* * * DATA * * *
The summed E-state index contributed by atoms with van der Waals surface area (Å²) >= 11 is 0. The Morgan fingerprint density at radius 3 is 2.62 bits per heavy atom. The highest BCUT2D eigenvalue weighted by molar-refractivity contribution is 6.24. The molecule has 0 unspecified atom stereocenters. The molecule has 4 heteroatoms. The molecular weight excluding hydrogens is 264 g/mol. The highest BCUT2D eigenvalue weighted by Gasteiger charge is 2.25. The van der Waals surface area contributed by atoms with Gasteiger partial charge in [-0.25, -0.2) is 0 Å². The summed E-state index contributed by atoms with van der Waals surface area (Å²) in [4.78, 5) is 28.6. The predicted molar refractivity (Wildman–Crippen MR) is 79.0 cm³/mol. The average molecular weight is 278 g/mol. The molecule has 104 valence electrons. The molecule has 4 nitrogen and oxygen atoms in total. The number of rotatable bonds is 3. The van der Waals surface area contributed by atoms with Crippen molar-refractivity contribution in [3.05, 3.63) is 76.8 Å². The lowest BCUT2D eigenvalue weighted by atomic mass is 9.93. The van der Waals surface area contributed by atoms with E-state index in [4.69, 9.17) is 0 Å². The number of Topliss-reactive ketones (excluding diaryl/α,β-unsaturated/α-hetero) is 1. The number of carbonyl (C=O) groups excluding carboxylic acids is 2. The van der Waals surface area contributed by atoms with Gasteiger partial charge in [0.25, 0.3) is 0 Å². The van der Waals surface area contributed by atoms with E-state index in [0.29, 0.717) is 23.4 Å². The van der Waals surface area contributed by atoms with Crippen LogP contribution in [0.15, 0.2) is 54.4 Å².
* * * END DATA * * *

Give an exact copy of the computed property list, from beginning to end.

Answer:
The summed E-state index contributed by atoms with van der Waals surface area (Å²) >= 11 is 0. The Morgan fingerprint density at radius 3 is 2.62 bits per heavy atom. The highest BCUT2D eigenvalue weighted by molar-refractivity contribution is 6.24. The molecule has 0 unspecified atom stereocenters. The molecule has 4 heteroatoms. The molecular weight excluding hydrogens is 264 g/mol. The highest BCUT2D eigenvalue weighted by Gasteiger charge is 2.25. The van der Waals surface area contributed by atoms with Gasteiger partial charge in [-0.25, -0.2) is 0 Å². The summed E-state index contributed by atoms with van der Waals surface area (Å²) in [4.78, 5) is 28.6. The predicted molar refractivity (Wildman–Crippen MR) is 79.0 cm³/mol. The average molecular weight is 278 g/mol. The molecule has 104 valence electrons. The molecule has 4 nitrogen and oxygen atoms in total. The number of rotatable bonds is 3. The van der Waals surface area contributed by atoms with Crippen molar-refractivity contribution in [3.05, 3.63) is 76.8 Å². The lowest BCUT2D eigenvalue weighted by atomic mass is 9.93. The van der Waals surface area contributed by atoms with E-state index in [4.69, 9.17) is 0 Å². The number of Topliss-reactive ketones (excluding diaryl/α,β-unsaturated/α-hetero) is 1. The number of carbonyl (C=O) groups excluding carboxylic acids is 2. The van der Waals surface area contributed by atoms with Gasteiger partial charge in [0.25, 0.3) is 0 Å². The van der Waals surface area contributed by atoms with E-state index in [0.29, 0.717) is 23.4 Å². The van der Waals surface area contributed by atoms with Crippen LogP contribution in [0.15, 0.2) is 54.4 Å².